The Founder Position is the core of the training:

 

 

To enter into a proper Founder:

 

  1. Stand with your feet facing straight forward, legs about 3 feet apart. Stand tall with your chest held high and chin pulling back towards your neck.
  2. Press your body weight into the heels and pull your hips back behind you with knees ever so slightly bent. Be sure to continue your chest lifting and chin pulling towards the neck throughout the whole movement sequence.
  3. As the hips pull back bring the arms, with palms up, straight ahead of you. Lift your arms as high as you can and keep your eyes on the horizon. Your lower back should be on fire within 20 seconds if in the right position.
  4. After 20-40 seconds of the founder position you are going to stretch to the ground or to a chair height object I'm front of you. As you stretch, be sure to keep your weight behind your heels, knees slightly bent and hips as far back as possible.
  5. If you feel the stretch in your hamstrings, calves, glutes, and low back you are nailing the exercise. Hold it for 20-40 seconds.
  6. SLOWLY begin to return to the founder position by pressing your hands to the shins and lift your chest up with a tight, braced lower spine. WATCH THE VIDEO AT LEAST ONCE THROUGH BEFORE ATTEMPTING THE FULL EXERCISE.
  7. As soon as your chest is high enough to look forward and your weight is pressed firmly into the heels you can bring the arms behind you, making your chest as wide as possible. Your goal is to recreate the dense muscle tension at the low back muscles while stretching the hamstrings. That will make a lot more sense after practicing a bit.
  8. The finishing move is bring the arms forward and up as high as possible while keeping the hips hinged, the weight on the heels and the chest as high as possible.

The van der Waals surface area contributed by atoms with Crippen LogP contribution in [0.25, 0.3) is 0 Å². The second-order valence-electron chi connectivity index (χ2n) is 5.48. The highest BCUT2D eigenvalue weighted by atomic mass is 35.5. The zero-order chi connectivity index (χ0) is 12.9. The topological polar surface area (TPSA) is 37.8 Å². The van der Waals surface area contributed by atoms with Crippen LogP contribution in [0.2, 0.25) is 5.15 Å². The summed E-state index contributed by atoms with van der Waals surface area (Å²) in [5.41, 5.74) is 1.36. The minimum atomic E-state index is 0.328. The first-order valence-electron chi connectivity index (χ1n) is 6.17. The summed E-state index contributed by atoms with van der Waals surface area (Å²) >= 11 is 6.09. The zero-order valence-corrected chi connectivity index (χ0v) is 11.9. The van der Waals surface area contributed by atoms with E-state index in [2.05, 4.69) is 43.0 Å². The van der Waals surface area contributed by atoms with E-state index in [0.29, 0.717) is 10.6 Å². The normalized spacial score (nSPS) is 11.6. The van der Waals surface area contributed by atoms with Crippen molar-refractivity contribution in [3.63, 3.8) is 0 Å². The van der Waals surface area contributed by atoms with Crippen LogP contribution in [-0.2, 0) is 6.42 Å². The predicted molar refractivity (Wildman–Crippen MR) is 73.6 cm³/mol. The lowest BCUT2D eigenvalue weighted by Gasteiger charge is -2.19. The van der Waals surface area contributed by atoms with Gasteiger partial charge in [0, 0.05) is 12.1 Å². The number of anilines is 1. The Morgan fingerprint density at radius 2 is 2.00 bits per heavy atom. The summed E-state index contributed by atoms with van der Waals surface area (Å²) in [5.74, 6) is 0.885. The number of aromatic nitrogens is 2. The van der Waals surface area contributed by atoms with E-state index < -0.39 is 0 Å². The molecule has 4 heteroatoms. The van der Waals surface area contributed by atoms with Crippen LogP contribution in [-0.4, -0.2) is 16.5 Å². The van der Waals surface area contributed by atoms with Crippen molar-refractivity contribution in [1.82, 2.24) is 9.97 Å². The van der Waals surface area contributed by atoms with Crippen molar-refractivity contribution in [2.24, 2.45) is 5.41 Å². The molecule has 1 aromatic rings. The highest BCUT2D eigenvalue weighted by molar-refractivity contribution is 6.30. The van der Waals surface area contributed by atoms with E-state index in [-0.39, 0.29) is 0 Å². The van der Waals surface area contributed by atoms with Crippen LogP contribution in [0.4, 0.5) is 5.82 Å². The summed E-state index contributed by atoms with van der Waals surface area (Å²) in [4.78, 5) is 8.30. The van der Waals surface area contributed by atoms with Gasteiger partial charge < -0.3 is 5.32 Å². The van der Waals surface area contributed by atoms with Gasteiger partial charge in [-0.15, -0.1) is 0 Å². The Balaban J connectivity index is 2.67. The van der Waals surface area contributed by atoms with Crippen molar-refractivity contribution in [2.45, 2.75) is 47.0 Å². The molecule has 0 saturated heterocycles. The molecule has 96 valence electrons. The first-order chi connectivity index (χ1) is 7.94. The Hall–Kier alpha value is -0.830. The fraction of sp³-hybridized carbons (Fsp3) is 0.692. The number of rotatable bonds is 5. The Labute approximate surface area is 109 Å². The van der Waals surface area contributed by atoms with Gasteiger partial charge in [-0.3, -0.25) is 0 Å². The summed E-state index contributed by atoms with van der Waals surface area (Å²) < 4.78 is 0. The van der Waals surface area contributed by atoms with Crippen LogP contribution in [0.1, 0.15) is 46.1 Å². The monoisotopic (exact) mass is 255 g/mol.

9. Do this a lot.

 

As an active athlete in CrossFit competitions, Malzone had this to say, after trying the protocol for a while:

 

It's easy when I do Foundation consistently - my back doesn't hurt at all and I can throw around a lot of weight in workouts. When I don't do it consistently, my back starts to hurt and I have to spend my training time icing down. For me, that's not really a choice.

 

At our gym, Malzone and I include Foundation Training as part of our regular class rotation not just because it is hard (hard does not mean effective - golf is hard), but we both endorse it because, very much like CrossFit, we walked away from it that first time thinking, “Well…I’m not all that sure what the hell just happened, but 1) it was awful and 2) I feel amazing and want to do it again.”

 

Malzone has a herniated disc at L4/L5 from a lifetime of water polo meeting a #400 deadlift. I’ve got a royally screwed up neck after from a few years of MMA. After a few weeks of Dr. Goodman’s hippie movement voodoo, we’re both training harder than ever - pain and injury free. As are our clients.

 

For more information feel free to check out foundationtraining.com.